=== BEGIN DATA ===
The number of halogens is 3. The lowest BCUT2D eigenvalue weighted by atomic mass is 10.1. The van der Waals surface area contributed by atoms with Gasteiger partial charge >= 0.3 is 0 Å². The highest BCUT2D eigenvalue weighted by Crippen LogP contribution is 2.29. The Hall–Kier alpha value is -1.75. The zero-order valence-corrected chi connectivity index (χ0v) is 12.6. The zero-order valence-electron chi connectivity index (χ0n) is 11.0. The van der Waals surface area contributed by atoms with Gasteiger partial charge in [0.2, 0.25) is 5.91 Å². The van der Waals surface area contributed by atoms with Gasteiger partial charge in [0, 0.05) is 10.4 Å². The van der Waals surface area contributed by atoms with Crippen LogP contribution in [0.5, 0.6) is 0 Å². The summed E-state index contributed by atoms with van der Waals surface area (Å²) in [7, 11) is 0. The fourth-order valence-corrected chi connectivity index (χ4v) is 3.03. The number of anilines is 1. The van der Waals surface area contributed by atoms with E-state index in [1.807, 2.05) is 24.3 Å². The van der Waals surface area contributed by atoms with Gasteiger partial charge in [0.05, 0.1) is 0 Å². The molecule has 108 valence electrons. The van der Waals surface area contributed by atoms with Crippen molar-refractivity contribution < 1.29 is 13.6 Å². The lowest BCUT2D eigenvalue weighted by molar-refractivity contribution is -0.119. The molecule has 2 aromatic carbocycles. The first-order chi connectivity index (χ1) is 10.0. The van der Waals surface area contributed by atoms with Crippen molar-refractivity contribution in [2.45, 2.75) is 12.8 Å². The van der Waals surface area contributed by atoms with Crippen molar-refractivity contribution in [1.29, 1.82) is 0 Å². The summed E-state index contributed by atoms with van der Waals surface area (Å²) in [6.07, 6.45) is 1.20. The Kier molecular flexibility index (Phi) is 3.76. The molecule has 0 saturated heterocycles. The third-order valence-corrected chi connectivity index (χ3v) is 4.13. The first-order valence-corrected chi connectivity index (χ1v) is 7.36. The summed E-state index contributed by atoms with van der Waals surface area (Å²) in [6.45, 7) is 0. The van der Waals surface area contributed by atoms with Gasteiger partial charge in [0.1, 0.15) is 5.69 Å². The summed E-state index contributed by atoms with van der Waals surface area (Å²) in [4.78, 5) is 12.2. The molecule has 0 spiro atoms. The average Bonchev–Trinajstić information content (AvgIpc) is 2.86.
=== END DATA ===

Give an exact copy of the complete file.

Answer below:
The number of halogens is 3. The lowest BCUT2D eigenvalue weighted by atomic mass is 10.1. The van der Waals surface area contributed by atoms with Gasteiger partial charge >= 0.3 is 0 Å². The highest BCUT2D eigenvalue weighted by Crippen LogP contribution is 2.29. The Hall–Kier alpha value is -1.75. The zero-order valence-corrected chi connectivity index (χ0v) is 12.6. The zero-order valence-electron chi connectivity index (χ0n) is 11.0. The van der Waals surface area contributed by atoms with Gasteiger partial charge in [0.2, 0.25) is 5.91 Å². The van der Waals surface area contributed by atoms with Gasteiger partial charge in [0, 0.05) is 10.4 Å². The van der Waals surface area contributed by atoms with Crippen LogP contribution in [0.5, 0.6) is 0 Å². The summed E-state index contributed by atoms with van der Waals surface area (Å²) in [7, 11) is 0. The fourth-order valence-corrected chi connectivity index (χ4v) is 3.03. The number of anilines is 1. The van der Waals surface area contributed by atoms with E-state index in [1.807, 2.05) is 24.3 Å². The van der Waals surface area contributed by atoms with Gasteiger partial charge in [0.05, 0.1) is 0 Å². The molecule has 108 valence electrons. The van der Waals surface area contributed by atoms with Crippen molar-refractivity contribution < 1.29 is 13.6 Å². The lowest BCUT2D eigenvalue weighted by molar-refractivity contribution is -0.119. The molecule has 2 aromatic carbocycles. The first-order chi connectivity index (χ1) is 10.0. The van der Waals surface area contributed by atoms with Crippen molar-refractivity contribution in [2.45, 2.75) is 12.8 Å². The van der Waals surface area contributed by atoms with Crippen molar-refractivity contribution in [1.29, 1.82) is 0 Å². The summed E-state index contributed by atoms with van der Waals surface area (Å²) in [6.07, 6.45) is 1.20. The Kier molecular flexibility index (Phi) is 3.76. The molecule has 0 saturated heterocycles. The third-order valence-corrected chi connectivity index (χ3v) is 4.13. The first-order valence-corrected chi connectivity index (χ1v) is 7.36. The summed E-state index contributed by atoms with van der Waals surface area (Å²) in [6.45, 7) is 0. The van der Waals surface area contributed by atoms with Gasteiger partial charge in [0.1, 0.15) is 5.69 Å². The summed E-state index contributed by atoms with van der Waals surface area (Å²) in [4.78, 5) is 12.2. The molecule has 0 spiro atoms. The average Bonchev–Trinajstić information content (AvgIpc) is 2.86.